Why Abbott Labs Is Only Good For Dividends

| About: Abbott Laboratories (ABT)

Abbott Laboratories (NYSE:ABT) had a strong year in 2011. The company made advancements in its pipeline, launched new products, increased its earnings, dividends, and announced splitting up into 2 companies by the end of 2012. In the last year, the company's revenues increased by 10.50% and in the last 3 years, the revenue increase was 31.86%. The company's EPS grew at a faster rate of 11.8% in the last year.

Splitting Up

By the end of 2012, the company will split into two companies in order to become more functional and more profitable. One of these companies will keep the Abbott name and it will focus on a large variety of medical products. The company's current CEO, Miles White will lead this company. The second company is yet to be named, however its structure and leaders are already picked. This second company will focus on heavy research and produce pharmaceutical products. Richard Gonzalez, who has been with Abbott for 30 years, will lead this company.

Mr. Gonzalez has been leading the company's global pharmaceuticals business sector for a couple years after serving as the company's president and CEO. The reason of the split up is due to the two business segments of the company starting to have different pipelines, investment priorities, and operating models as a part of the evolution company has been going through. The split will allow each company to focus better on their own priorities and any issues that may arise. This should benefit the stockholders greatly as they will be able to examine value of each company and elect to invest in one, both or neither.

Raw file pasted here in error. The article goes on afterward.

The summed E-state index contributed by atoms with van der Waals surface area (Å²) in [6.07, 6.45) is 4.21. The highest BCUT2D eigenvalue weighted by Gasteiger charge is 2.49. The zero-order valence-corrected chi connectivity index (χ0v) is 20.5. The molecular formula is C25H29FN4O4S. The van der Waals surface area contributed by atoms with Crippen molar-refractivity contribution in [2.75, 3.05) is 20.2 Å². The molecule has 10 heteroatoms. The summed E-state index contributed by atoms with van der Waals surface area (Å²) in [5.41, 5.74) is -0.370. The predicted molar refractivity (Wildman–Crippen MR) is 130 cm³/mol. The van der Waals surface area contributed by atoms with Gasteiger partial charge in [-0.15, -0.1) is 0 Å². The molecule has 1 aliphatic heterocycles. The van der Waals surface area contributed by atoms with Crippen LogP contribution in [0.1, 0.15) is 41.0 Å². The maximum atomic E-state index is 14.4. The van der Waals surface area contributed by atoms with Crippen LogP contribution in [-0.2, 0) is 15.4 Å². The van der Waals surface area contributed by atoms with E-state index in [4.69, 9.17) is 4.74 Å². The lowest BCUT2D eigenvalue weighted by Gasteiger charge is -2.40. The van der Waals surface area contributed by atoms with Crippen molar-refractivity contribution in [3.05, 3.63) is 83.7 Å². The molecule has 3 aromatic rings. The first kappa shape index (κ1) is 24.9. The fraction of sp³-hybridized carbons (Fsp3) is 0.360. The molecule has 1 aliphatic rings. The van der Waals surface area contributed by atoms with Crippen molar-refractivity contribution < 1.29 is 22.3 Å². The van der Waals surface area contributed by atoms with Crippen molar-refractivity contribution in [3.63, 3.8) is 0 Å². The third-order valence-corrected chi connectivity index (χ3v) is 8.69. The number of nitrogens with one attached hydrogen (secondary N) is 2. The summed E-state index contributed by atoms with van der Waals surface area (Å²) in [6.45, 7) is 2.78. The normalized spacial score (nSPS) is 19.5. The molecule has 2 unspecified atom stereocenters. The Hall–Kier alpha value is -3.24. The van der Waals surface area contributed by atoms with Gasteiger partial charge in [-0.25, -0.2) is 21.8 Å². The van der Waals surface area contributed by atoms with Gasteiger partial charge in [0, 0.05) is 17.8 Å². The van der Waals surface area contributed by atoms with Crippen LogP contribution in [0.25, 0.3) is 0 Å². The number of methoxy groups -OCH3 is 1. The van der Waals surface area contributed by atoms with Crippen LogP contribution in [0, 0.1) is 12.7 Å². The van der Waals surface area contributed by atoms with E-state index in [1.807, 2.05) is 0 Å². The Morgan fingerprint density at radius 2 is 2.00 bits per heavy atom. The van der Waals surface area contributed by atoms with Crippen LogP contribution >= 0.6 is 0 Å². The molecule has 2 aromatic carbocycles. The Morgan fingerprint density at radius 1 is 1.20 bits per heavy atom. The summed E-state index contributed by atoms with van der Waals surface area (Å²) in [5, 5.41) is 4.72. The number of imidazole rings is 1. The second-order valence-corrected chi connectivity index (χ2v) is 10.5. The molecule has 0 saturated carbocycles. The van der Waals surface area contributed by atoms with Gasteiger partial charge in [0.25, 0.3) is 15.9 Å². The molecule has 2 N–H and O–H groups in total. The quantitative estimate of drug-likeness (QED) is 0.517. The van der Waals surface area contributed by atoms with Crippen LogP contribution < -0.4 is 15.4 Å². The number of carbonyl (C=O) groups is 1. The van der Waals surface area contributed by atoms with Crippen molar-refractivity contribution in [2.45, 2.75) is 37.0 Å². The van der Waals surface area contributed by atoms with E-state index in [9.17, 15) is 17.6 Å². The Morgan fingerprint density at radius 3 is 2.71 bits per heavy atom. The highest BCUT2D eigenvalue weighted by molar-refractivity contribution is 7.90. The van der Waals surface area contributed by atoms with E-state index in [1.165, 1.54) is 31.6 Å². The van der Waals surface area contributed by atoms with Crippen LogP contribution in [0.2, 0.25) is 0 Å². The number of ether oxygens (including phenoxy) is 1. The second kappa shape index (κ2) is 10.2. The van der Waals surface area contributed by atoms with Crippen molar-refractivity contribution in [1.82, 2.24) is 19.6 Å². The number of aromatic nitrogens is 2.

Growth Opportunities

There are two options in front of the company. First, it can find a few really successful products and become a huge expert in those products by focusing on them. Second, the company can diversify its portfolio of products as much as it can in order to have a stable income. It looks like Abbott's pharmaceutical business will take the first route and the medical devices business will take the second route. Both of the company's business segments saw a global revenue growth of 10% in the last year, and this trend is expected to continue moving forward.

In the medical devices business segment, emerging markets account for 40% of all the revenues. In the following years, this percentage is expected to rise near or above 50% as the company invests more into these markets. As the world population becomes more health conscious, the company will see strong growth in sale of its nutritional products which also include baby formulas. The company's baby brand formula Similac, pediatric nutrition brand PediaSure and milk-for-babies brand Gain have the top market share in US and strong demand overseas. These products will continue to drive the company's growth in the near future.

Abbott's diagnostic products also face a lot of strong demand as they help doctors all around the world to make decisions regarding their patients. The company's huge diversity of products are able to help diagnose a large number of conditions including cancer, diabetes, heart disease and a range of infections.